The ability to accurately measure, in situ, temperature fluctuations below 1e-6 C/sec on a 1 CC sample offers a universal probe into the study of bacteria, human cells, tissues, etc. with a minimum amount (usually none) sample preparation required to make the measurements. Unlike other techniques, samples can be of any form, including opaque liquids, solids, and suspensions. There is no "glass ceiling" as one faces with light scattering techniques when the concentration of suspended cells becomes too high for turbidity type measurements. Also, since the technique senses metabolic heat it is a direct measurement of the activity of the culture where as indirect methods (e.g., light scattering) cannot permit determination if a cell is active or inactive after the addition of, for example, cytotoxins.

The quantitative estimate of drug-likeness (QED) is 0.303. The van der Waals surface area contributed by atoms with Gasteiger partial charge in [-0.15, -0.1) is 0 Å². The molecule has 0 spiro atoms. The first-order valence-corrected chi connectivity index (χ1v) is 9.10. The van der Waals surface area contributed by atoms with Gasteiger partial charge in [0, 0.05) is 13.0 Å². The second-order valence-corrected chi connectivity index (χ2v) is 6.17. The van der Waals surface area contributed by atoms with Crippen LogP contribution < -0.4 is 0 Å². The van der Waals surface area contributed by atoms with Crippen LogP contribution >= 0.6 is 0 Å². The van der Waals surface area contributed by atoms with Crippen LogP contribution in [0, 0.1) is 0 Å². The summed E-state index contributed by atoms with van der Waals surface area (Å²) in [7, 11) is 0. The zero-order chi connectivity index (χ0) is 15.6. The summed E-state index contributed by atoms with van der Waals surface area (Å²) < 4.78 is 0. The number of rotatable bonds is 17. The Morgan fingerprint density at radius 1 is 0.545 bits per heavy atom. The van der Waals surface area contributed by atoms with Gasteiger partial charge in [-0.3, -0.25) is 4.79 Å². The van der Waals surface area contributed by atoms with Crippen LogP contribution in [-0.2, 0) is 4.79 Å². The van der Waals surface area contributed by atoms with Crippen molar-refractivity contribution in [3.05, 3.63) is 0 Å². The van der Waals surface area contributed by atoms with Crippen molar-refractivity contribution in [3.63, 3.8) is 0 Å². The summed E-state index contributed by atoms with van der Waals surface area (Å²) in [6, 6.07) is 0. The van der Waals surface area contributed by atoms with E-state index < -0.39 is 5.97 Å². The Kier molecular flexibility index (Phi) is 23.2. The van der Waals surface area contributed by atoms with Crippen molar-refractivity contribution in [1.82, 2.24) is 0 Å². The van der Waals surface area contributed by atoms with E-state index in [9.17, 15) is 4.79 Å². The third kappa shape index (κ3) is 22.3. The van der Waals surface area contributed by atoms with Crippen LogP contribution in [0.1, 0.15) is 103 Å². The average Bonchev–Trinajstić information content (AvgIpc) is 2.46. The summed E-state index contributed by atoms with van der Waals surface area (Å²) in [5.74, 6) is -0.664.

Gas (e.g., oxygen) flows can be controlled in real time, permitting anaerobic and aerobic data (e.g., glycolysis) to be collected on the same sample. Solids or solutions can be added during the experiment permitting one to study, for example, the impact of an oncologic drug substance on the metabolic heat output of a tissue sample.